Declan Rice’s debut and overall performance has gained many column inches, and rightly so, following such a composed debut in both defence and midfield.

But while the West Ham youngster’s first showing in an Ireland jersey was pin-pointed as the real bright spark – and many would say only bright spark – from the away fixture, there were aspects of the manager’s approach that do merit some amount of appreciation.

There was more than a sharp intake of breath ahead of the game with the realisation that the Derry man was again opting to trial a defensive three in his starting XI.

The last such experiment went horribly wrong in June of last year as Ireland’s end of season escapade turned into a charade of sorts at the MetLife Stadium in New Jersey, losing 3-1 to Mexico.

But the Ireland manager went for it again on Friday night with the ever-reliable Shane Duffy sitting in between Kevin Long on his right and young Rice on the left side of the trio.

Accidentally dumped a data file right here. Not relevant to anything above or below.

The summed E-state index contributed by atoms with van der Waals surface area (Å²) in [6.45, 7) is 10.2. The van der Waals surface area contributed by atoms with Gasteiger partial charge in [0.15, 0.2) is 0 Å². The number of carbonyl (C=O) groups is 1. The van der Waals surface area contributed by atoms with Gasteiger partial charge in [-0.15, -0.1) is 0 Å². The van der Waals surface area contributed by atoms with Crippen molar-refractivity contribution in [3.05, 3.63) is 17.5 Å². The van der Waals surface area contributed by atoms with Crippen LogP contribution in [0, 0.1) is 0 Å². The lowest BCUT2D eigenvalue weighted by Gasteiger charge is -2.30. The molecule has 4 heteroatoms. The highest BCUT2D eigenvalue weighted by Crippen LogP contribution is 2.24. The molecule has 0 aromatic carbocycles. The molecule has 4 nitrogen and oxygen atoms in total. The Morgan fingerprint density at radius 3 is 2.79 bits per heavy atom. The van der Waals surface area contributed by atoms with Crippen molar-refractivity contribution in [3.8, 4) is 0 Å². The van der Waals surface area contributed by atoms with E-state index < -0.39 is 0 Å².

Seamus Coleman and James McClean filled in at wing-backs on either flank, and while those two particular performances failed to ignite, the three-man partnership worked quite well.

For the Irish back three were anxious to play the ball out of defence at every opportunity.

Rice and Long always showed for Colin Doyle on either side of the box, resulting in such tactics that were made virtually extinct from the Irish international set-up since Big Jack came in and afforded Packie Bonner no such liberties in the number one jersey.

And it worked.

Ireland played the ball out from the back on numerous occasions in the opening 45 minutes, which allowed the midfield unit of Conor Hourihane, Jeff Hendrick and Alan Browne to drop in and pick up the ball in an effort to keep possession.